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Discussion Starter · #1 · (Edited)
Hello,

It happened once or twice near the start of the winter season and I was hoping it was just a one off scenario. However, with the ground freeze and winter firmly set it, it's definitely a reoccurring issue.

It only seems to happen on very steep descents; I'll be in 4low(diff lock on or off), riding the engine brake down when it all of a sudden releases and the machine lunges forward, at which point the engine brake either aggressively reengages(which does not sound/feel healthy), or you have to manually brake and slip and get yourself down the hill(as exciting as it sounds).

From what I've found it looks like the engine brake requires engine RPM to be engaged, so what I'm guessing is happening, is that with the frozen winter trails there is not enough traction/friction to give the wheels any resistance whatsoever while descending, which under normal summer conditions, this resistance would keep the engine rev'd. So it's essentially like gliding down a hill on skies, once you get a ways down, your rev's drop right off and the engine brake cuts out.
I've tried to test this theory a bit by giving it a bit of gas to keep the engine rev'd but it's just a messy scenario applying any throttle going down an icy steep hill.

Also, my engine brake still works fine on long, more moderate descents. That's why I'm thinking it may be a limitation of the design with the steep/icy and low rev's cutting it out, or worse, it gets to a point where it's too steep and the engine brake is overloaded and it just releases. I really hope this isn't the case, but will be able to test for sure in the spring once these same steeper hills have no ice.

Is anybody more familiar with the mechanical workings of these engine brakes that could provide any more detail as to why this is happening?

Thanks,

Picture for sake of picture
92994
 

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I think it is as you stated regarding the RPMs, or lack of due to the slick surface your wheels aren’t rolling and creating the necessary RPM.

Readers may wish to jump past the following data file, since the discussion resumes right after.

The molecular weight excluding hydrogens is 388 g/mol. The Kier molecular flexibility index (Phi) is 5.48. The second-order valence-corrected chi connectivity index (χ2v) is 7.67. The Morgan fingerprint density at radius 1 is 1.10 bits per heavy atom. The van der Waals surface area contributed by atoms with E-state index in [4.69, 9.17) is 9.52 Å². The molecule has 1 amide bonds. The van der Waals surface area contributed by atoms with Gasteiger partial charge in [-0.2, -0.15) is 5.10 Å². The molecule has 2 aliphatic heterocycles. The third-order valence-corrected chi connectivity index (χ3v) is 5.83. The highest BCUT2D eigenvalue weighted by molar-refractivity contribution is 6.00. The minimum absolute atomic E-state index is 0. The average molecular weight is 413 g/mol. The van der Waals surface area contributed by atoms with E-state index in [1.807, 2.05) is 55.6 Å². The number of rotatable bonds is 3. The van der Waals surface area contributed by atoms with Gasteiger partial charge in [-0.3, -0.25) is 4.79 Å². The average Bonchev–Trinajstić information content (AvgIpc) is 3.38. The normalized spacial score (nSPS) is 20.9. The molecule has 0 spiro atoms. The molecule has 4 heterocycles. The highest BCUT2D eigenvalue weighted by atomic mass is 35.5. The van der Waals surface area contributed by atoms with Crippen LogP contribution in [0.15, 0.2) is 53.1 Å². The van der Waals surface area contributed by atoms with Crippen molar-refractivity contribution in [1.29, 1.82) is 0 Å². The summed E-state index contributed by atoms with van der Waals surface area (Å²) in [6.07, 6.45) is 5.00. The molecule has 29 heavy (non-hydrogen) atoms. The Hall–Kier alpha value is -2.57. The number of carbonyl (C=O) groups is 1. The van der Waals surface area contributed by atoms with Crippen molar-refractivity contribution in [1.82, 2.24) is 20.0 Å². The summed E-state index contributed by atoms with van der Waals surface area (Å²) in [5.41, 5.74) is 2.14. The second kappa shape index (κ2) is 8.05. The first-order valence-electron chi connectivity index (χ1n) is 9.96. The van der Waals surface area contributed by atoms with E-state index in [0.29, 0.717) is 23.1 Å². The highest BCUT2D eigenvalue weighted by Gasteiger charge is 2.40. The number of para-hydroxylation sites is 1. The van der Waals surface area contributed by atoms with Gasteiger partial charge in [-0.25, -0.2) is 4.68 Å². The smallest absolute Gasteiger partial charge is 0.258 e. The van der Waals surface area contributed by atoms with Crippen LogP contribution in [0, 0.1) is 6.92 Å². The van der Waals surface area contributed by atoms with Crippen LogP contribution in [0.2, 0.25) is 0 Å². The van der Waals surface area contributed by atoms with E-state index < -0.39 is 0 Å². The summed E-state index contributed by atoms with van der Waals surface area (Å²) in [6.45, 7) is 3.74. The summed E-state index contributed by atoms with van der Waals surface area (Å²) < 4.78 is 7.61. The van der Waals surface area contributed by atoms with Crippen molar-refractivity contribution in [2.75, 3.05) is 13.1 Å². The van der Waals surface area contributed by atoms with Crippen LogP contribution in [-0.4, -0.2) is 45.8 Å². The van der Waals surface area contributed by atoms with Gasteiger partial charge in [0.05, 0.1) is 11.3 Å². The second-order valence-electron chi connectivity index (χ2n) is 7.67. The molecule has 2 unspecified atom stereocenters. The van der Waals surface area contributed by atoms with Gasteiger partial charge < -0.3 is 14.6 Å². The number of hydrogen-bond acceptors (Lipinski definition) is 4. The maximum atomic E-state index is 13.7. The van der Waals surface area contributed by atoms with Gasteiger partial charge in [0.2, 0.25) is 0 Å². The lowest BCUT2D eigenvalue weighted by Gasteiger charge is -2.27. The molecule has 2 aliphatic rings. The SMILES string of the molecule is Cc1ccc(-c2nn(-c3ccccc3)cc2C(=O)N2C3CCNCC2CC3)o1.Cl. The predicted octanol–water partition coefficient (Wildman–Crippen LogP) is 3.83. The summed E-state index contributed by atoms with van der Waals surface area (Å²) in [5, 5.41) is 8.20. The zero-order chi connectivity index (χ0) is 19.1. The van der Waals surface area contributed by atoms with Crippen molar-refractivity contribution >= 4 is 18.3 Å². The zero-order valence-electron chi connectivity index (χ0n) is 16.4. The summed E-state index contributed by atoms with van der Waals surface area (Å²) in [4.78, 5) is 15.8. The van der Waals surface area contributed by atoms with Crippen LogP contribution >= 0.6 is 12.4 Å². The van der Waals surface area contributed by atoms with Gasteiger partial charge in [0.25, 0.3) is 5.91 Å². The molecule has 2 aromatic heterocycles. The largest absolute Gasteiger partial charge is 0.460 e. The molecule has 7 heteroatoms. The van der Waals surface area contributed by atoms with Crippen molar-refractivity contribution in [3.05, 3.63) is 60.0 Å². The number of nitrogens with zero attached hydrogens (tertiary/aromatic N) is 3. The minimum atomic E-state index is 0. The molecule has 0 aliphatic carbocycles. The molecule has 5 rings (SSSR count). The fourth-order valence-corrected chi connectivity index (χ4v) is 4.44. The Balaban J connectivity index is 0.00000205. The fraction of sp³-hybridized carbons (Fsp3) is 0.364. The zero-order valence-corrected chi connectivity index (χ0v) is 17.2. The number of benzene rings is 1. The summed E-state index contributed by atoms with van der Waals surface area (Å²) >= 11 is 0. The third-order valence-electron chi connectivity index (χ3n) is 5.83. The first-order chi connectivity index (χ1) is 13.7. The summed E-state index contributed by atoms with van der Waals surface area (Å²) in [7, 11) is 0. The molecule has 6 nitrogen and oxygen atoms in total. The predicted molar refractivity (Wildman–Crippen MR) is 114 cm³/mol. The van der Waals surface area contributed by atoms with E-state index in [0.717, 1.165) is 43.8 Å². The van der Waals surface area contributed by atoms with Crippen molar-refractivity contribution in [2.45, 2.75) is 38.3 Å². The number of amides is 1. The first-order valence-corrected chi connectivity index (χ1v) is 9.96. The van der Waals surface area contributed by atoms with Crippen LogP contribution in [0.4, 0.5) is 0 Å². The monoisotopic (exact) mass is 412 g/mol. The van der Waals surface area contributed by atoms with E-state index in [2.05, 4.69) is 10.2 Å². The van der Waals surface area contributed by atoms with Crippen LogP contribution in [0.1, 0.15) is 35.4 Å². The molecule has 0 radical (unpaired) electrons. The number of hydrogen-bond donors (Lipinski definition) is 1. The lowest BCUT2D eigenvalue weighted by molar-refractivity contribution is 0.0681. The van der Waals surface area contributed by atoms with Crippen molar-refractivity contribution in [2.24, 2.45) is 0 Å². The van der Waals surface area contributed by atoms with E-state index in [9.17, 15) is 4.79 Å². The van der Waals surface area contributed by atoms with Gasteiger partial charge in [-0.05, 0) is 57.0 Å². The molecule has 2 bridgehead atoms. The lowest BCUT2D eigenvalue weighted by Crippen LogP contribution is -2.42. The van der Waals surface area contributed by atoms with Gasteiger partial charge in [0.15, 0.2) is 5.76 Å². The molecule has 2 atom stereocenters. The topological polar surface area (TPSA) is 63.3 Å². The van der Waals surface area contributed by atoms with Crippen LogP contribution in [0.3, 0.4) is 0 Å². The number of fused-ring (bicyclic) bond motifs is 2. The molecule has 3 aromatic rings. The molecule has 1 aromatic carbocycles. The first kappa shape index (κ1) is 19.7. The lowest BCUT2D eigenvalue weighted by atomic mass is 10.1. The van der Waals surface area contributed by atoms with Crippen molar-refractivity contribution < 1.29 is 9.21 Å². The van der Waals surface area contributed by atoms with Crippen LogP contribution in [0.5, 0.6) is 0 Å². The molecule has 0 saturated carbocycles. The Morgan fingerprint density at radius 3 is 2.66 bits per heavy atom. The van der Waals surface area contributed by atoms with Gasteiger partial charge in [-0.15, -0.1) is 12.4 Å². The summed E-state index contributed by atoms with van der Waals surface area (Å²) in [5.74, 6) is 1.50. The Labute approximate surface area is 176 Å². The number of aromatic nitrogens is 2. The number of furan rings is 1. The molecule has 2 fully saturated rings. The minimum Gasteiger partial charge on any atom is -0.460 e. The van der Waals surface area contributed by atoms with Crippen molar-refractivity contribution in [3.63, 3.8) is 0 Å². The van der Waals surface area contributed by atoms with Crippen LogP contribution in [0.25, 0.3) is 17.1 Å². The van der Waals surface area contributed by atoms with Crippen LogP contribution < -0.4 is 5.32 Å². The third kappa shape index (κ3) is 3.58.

A similar scenario on my 2016 was when my greaseless sheave was full of dust and not always back-shifting into its lowest ratio. I started noticing the engine braking being very erratic and letting go when it shouldn’t. I thought my one way bearing was failing till I put grease in the sheave and cured the back shifting issues. The engine braking hasn’t missed a lick since. It just couldn’t create the necessary RPMs because the CVT was stuck in high gear.
 
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Discussion Starter · #3 ·
I think it is as you stated regarding the RPMs, or lack of due to the slick surface your wheels aren’t rolling and creating the necessary RPM.
A similar scenario on my 2016 was when my greaseless sheave was full of dust and not always back-shifting into its lowest ratio. I started noticing the engine braking being very erratic and letting go when it shouldn’t. I thought my one way bearing was failing till I put grease in the sheave and cured the back shifting issues. The engine braking hasn’t missed a lick since. It just couldn’t create the necessary RPMs because the CVT was stuck in high gear.
Thanks for the response, just wanting to make sure this doesn't sound like something that is broke or wore out and I should dig into more. I don't think that's the case yet.
 
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An icy descent is a no win situation. If the tires break traction then engine braking isn't going to help. At that point you're just along for the ride. We ran into that in WV in January where we had no braking (engine or disc brakes) and no ability to steer. We just had to hope for the best.
 

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Discussion Starter · #5 · (Edited)
An icy descent is a no win situation. If the tires break traction then engine braking isn't going to help. At that point you're just along for the ride. We ran into that in WV in January where we had no braking (engine or disc brakes) and no ability to steer. We just had to hope for the best.
Yeah no doubt, on one of them when it let go I had to give it more throttle to steer with the 4 wheel drive rather than let the machine slowly turn sideways 😂. The engine brake does help quite a bit though with all 4 wheels having restricted rolling speed, still a much better scenario than free wheeling down regardless of ice. It makes these descents doable as long as you pay attention and keep a straight line, it's too bad it gives out. Without the engine brake it's just slipping and sliding, best to take another route down.